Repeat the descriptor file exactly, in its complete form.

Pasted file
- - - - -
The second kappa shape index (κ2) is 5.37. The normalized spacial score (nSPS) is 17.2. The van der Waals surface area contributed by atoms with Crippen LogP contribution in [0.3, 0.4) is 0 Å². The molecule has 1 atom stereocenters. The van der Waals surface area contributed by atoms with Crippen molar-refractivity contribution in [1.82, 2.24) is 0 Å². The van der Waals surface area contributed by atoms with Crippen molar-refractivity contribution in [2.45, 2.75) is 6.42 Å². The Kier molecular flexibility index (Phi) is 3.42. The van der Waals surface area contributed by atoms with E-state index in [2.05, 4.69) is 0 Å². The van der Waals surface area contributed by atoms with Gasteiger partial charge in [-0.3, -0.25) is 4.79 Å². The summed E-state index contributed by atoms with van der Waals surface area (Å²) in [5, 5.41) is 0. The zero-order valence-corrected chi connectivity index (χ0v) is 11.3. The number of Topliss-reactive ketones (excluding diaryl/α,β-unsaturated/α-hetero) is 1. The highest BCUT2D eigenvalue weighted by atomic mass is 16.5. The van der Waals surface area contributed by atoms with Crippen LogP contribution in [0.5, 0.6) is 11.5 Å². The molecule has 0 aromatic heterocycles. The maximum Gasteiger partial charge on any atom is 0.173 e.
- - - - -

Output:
The second kappa shape index (κ2) is 5.37. The normalized spacial score (nSPS) is 17.2. The van der Waals surface area contributed by atoms with Crippen LogP contribution in [0.3, 0.4) is 0 Å². The molecule has 1 atom stereocenters. The van der Waals surface area contributed by atoms with Crippen molar-refractivity contribution in [1.82, 2.24) is 0 Å². The van der Waals surface area contributed by atoms with Crippen molar-refractivity contribution in [2.45, 2.75) is 6.42 Å². The Kier molecular flexibility index (Phi) is 3.42. The van der Waals surface area contributed by atoms with E-state index in [2.05, 4.69) is 0 Å². The van der Waals surface area contributed by atoms with Gasteiger partial charge in [-0.3, -0.25) is 4.79 Å². The summed E-state index contributed by atoms with van der Waals surface area (Å²) in [5, 5.41) is 0. The zero-order valence-corrected chi connectivity index (χ0v) is 11.3. The number of Topliss-reactive ketones (excluding diaryl/α,β-unsaturated/α-hetero) is 1. The highest BCUT2D eigenvalue weighted by atomic mass is 16.5. The van der Waals surface area contributed by atoms with Crippen LogP contribution in [0.5, 0.6) is 11.5 Å². The molecule has 0 aromatic heterocycles. The maximum Gasteiger partial charge on any atom is 0.173 e.